Difficult rescue at Five Springs accomplished ‘without hiccups’

A woman being bucked off her horse resulted in a treacherous mission by Big Horn Search and Rescue, navigating up the old Five Springs Road to find her.

According to Sheriff Ken Blackburn, on Saturday morning at around 9:30 a.m. Jessica Watts, 36, was thrown off her horse on the Five Springs Road, nearby Taggart’s cabin. Watts sustained an injury to her leg, later confirmed to be a fractured femur. 

Her husband, Thomas Watts, realizing bad weather was impending, made a slight shelter for her, covering her in cut pine branches, and then journeyed back down the mountain in search of cell service to call for help. 

Soon, cold wind and rain swept over the mountain, bringing the temperature down to the 30s. Blackburn called Watts’ quick thinking to protect his wife from hypothermia “outstanding.” 

Big Horn Search and Rescue members slowly guide Jessica Watts, secure on a toboggan, down the old highway. Tom Newman drives the utility vehicle as Shyann Baxter sits next to him. Jim Thomas steadies the toboggan on the left as Wes Mangus steadies it on the right. Mike Hendershot (right) and Dave Keele (rear) grab hold of handlebars, also steadying Watts, walking behind Thomas and Mangus. Paramedic Megan Geise observes from the back, hidden from view. 
Courtesy photo

“He quite probably saved her life,” Blackburn said. 

Search and rescue squads were paged out to the scene at 11:50 that morning. They wouldn’t return home until 5 p.m.

Ground, horse, drone, mobile and rope units responded. A detailed report was given to search and rescue by Thomas, giving them a clear idea of where Jessica was located. 

“He acted calm, cool and collected and had an excellent thinking pattern and gave us the information we needed to speed up the rescue, and because the information he gave was really solid (we were) able to formulate a plan,” Blackburn said. 

According to Wes Mangus, the commander of the Big Horn Search and Rescue, the road to Jessica was not an easy one. Starting at the radar station garage, the team only made it in 100 yards before they started to hit some nasty spots, he said.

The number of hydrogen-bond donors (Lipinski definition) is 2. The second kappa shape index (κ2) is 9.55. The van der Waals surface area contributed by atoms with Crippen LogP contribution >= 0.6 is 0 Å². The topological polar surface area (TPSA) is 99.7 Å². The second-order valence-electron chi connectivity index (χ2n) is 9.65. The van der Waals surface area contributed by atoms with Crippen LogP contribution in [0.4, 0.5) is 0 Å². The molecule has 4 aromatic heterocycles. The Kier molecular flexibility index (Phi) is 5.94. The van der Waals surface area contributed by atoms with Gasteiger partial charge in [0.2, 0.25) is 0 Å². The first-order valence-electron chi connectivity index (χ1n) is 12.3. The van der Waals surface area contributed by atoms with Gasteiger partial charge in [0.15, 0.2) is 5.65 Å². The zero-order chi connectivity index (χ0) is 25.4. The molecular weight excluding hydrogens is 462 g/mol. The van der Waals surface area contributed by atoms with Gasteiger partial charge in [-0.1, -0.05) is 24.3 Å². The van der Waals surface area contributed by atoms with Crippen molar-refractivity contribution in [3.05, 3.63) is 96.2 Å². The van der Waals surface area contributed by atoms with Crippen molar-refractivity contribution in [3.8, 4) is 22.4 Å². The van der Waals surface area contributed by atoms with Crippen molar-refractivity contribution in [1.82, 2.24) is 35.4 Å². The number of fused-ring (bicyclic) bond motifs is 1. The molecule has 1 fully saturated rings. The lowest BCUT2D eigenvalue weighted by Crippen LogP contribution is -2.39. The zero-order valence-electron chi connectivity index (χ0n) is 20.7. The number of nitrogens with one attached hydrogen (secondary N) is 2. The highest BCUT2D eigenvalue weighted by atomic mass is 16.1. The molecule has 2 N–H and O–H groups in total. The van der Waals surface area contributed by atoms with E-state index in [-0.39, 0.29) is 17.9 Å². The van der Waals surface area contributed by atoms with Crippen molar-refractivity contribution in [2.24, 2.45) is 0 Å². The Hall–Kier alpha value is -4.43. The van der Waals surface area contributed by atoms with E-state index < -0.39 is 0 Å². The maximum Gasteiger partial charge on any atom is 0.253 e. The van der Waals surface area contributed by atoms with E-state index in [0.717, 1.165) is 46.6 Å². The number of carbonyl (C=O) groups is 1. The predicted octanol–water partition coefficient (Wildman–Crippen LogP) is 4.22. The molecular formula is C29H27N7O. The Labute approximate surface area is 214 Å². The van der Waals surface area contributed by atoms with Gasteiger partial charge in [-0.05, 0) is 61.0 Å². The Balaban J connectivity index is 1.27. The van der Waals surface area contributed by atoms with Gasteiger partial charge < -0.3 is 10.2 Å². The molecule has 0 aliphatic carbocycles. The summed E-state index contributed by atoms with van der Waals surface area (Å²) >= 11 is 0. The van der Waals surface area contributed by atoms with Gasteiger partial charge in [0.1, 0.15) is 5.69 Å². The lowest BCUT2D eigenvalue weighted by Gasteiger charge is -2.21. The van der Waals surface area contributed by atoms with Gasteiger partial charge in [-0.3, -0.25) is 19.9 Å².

“It was steep. We were kind of on a side hill, so we had to maneuver our side by sides accordingly,” Mangus said. “It kind of rained the whole time, and we were sliding off the edges and all kinds of stuff getting in there. We almost didn’t make it.” 

But through ingenuity, the team did, but they knew that they couldn’t bring Jessica up the same route they went down. 

Wes sent Bob Mangus down the switchbacks to begin clearing the road so the team could bring Jessica down an alternative route, cutting their way to the Hidden Basin Campground via the old highway. 

The team, in the meantime, attended to Jessica.

“We confirmed, after the fact, that she did have a broken femur, right below the hip socket. It was a major issue,” Wes Mangus said. “We tried to get her out softly. She was in an excruciating amount of pain, but pain killers were administered, which allowed us a slight opportunity to get her on her side and secure her…We were able to do that.”

The team loaded Jessica onto a toboggan sled and slowly eased her down. Wes put two search and rescue members in front to remove rocks from the road and cut trees out of the way, to keep the road smooth and gentle for Jessica. 

The team eventually was able to bring Jessica down the highway, where she was quickly transported to North Big Horn Hospital for medical care. 

“It was a huge success,” Wes said. “Everyone got out safely and efficiently. There were absolutely no hiccups. Increased training means we are better equipped and better prepared for things like this. It’s because of the community support that we have.”

Sixteen search and rescue members responded in a manner of minutes, Wes said, with 35 team members from both the north and south sides of the county aiding in the rescue by the end of the operation.

“This search and rescue team is quickly establishing themselves as one the premiere units in the state,” Blackburn said, reflecting on the rescue. 

By Ryan Fitzmaurice